Postmodernist Culture: An Introduction to Theories of the Contemporary
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In this completely revised and considerably expanded new edition, Steven Connor considers the recent work of the most influential postmodern theorists, including Lyotard and Jameson, and offers accounts both of the work of newly emerging theorists and new areas of postmodernist culture which have developed over the last decade, especially in law, music, dance, spatial theory, ethnography, ecology, and the new technologies.
action', an ethical scheme based upon the principles of reason, justice and democracy, but without running the risk of alienating or silencing seemingly aberrant minority voices within false or oppressive forms of consensus. Hence the focus of Habermas's philosophy upon free, undistorted communication as the ground of justice. Habermas differs from Rorty in seeking to discover grounds or guarantees for the multiplicity of competing interests in any one situation, rather than simply trusting in
human beings felt they lived and the forms used to render that sensation. 1 It is on these grounds that the modernist period is often credited with the discovery or rediscovery of those real intensities of experience which had for so long been concealed or distorted by false structures of understanding. But isn't it just as likely that this rediscovery of 'experience' was the result of a reorganization of categories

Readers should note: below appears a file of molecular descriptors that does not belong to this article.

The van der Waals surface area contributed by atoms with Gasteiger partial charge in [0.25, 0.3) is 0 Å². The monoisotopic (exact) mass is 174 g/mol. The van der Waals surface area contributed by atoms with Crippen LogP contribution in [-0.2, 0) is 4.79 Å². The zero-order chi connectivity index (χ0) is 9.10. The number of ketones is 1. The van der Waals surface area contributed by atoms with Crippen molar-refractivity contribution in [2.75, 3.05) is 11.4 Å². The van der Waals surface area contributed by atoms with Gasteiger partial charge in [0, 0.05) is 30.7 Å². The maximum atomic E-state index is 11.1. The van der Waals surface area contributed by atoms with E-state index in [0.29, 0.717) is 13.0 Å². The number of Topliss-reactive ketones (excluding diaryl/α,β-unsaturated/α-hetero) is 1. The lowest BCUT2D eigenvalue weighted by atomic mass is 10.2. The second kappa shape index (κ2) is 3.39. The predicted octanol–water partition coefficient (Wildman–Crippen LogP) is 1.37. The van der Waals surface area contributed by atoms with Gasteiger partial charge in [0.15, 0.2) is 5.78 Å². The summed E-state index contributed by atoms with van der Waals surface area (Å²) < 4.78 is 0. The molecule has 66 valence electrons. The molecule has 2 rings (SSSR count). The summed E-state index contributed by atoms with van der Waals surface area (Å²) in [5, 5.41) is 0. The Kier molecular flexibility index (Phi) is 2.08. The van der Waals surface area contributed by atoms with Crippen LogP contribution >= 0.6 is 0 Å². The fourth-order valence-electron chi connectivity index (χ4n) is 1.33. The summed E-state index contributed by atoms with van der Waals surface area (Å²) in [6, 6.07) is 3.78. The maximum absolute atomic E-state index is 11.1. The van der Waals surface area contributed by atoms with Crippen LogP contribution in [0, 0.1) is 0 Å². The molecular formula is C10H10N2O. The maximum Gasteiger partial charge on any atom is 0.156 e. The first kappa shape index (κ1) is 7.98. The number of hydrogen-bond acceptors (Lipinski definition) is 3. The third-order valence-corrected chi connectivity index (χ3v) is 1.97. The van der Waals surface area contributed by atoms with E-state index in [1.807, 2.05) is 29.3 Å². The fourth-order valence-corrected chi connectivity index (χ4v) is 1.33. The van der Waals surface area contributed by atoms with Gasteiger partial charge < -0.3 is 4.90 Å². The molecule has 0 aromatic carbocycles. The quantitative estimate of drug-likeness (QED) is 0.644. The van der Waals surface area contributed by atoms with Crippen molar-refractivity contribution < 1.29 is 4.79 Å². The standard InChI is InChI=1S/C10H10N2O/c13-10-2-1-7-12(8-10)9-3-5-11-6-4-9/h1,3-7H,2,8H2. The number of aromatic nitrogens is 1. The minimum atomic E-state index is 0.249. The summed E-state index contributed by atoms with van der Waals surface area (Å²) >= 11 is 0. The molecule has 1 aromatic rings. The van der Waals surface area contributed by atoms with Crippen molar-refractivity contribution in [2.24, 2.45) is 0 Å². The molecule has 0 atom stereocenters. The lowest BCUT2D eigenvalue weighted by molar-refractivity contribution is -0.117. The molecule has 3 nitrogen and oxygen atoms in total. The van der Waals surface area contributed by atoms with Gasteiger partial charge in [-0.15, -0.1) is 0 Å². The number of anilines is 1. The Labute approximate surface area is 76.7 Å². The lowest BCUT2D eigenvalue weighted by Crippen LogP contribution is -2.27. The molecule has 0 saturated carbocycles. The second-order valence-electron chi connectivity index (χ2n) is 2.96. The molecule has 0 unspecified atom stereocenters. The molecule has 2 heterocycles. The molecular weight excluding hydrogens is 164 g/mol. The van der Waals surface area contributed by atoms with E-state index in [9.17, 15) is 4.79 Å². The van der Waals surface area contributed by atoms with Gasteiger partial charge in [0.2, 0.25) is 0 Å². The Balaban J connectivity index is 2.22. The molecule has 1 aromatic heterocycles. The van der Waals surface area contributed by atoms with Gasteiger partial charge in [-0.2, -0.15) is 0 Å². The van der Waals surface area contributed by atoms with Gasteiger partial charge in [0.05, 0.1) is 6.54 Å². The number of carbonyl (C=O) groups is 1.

are no necessary consequences of any theory, so there are no politics in particular that follow automatically from the recognition, itself strongly urged by Fish, that everything is political. In refusing to allow a 'postmodern' condition to be wrenched into a 'postmodern' programme, Fish is in one sense arguing against the desire for
Preface to the Second Edition x Acknowledgements Part I Context 1 Postmodernism and the Academy Part II Posterities 2 Postmodernities: Postmodern Social and Legal Theory Fredric Jameson 43 Jean Baudrillard 51 Postmodern Law 61 74 Architecture 75 Art 87 4 Postmodernism and Literature 104 111 Unmaking and Irony 116 Beyond Spatialism 123 Ontology and Metafiction 129 Possible Worlds: Science Fiction and Cyberpunk 134 5 Postmodern Performance 23 23 Photography
seek to understand the complex relationships between the terms of the binary opposition. A representative voice in this debate is Stephen Melville, who has mounted an important critique of Michael Fried's absorption/theatricality model. Melville argues that Fried is right to draw attention to the growing fear among artists and art theorists since the time of Diderot that art is threatened by the forces of theatricality,